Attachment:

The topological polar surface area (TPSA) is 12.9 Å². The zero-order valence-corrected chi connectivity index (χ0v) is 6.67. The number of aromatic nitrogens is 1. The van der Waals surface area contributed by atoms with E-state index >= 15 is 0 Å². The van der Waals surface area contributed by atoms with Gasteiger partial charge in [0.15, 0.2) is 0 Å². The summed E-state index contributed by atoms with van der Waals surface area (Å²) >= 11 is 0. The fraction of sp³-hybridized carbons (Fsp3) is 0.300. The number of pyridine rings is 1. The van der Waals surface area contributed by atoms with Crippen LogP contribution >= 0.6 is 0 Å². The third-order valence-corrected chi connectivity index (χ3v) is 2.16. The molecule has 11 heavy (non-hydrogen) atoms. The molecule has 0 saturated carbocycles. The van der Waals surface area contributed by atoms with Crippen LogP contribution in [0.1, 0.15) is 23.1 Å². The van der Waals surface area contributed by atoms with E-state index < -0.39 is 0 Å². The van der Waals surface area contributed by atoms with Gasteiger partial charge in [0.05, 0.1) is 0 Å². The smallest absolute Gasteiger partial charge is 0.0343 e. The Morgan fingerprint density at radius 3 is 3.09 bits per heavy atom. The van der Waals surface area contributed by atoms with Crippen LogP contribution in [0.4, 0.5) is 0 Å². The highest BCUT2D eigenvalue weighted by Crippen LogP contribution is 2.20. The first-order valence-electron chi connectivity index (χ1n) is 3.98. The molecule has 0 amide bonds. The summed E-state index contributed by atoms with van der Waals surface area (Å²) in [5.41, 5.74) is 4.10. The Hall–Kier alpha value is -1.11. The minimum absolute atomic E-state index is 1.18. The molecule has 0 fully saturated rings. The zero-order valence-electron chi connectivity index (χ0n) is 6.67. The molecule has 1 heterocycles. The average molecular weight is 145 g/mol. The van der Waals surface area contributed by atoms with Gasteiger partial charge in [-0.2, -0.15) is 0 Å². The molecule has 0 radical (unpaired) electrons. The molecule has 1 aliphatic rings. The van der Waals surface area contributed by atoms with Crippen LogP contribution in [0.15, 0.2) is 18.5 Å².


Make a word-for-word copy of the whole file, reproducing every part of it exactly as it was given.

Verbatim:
The topological polar surface area (TPSA) is 12.9 Å². The zero-order valence-corrected chi connectivity index (χ0v) is 6.67. The number of aromatic nitrogens is 1. The van der Waals surface area contributed by atoms with E-state index >= 15 is 0 Å². The van der Waals surface area contributed by atoms with Gasteiger partial charge in [0.15, 0.2) is 0 Å². The summed E-state index contributed by atoms with van der Waals surface area (Å²) >= 11 is 0. The fraction of sp³-hybridized carbons (Fsp3) is 0.300. The number of pyridine rings is 1. The van der Waals surface area contributed by atoms with Crippen LogP contribution >= 0.6 is 0 Å². The third-order valence-corrected chi connectivity index (χ3v) is 2.16. The molecule has 11 heavy (non-hydrogen) atoms. The molecule has 0 saturated carbocycles. The van der Waals surface area contributed by atoms with Crippen LogP contribution in [0.1, 0.15) is 23.1 Å². The van der Waals surface area contributed by atoms with E-state index < -0.39 is 0 Å². The van der Waals surface area contributed by atoms with Gasteiger partial charge in [0.05, 0.1) is 0 Å². The smallest absolute Gasteiger partial charge is 0.0343 e. The Morgan fingerprint density at radius 3 is 3.09 bits per heavy atom. The van der Waals surface area contributed by atoms with Crippen LogP contribution in [0.4, 0.5) is 0 Å². The highest BCUT2D eigenvalue weighted by Crippen LogP contribution is 2.20. The first-order valence-electron chi connectivity index (χ1n) is 3.98. The molecule has 0 amide bonds. The summed E-state index contributed by atoms with van der Waals surface area (Å²) in [5.41, 5.74) is 4.10. The Hall–Kier alpha value is -1.11. The minimum absolute atomic E-state index is 1.18. The molecule has 0 fully saturated rings. The zero-order valence-electron chi connectivity index (χ0n) is 6.67. The molecule has 1 heterocycles. The average molecular weight is 145 g/mol. The van der Waals surface area contributed by atoms with Gasteiger partial charge in [-0.2, -0.15) is 0 Å². The molecule has 0 radical (unpaired) electrons. The molecule has 1 aliphatic rings. The van der Waals surface area contributed by atoms with Crippen LogP contribution in [0.15, 0.2) is 18.5 Å².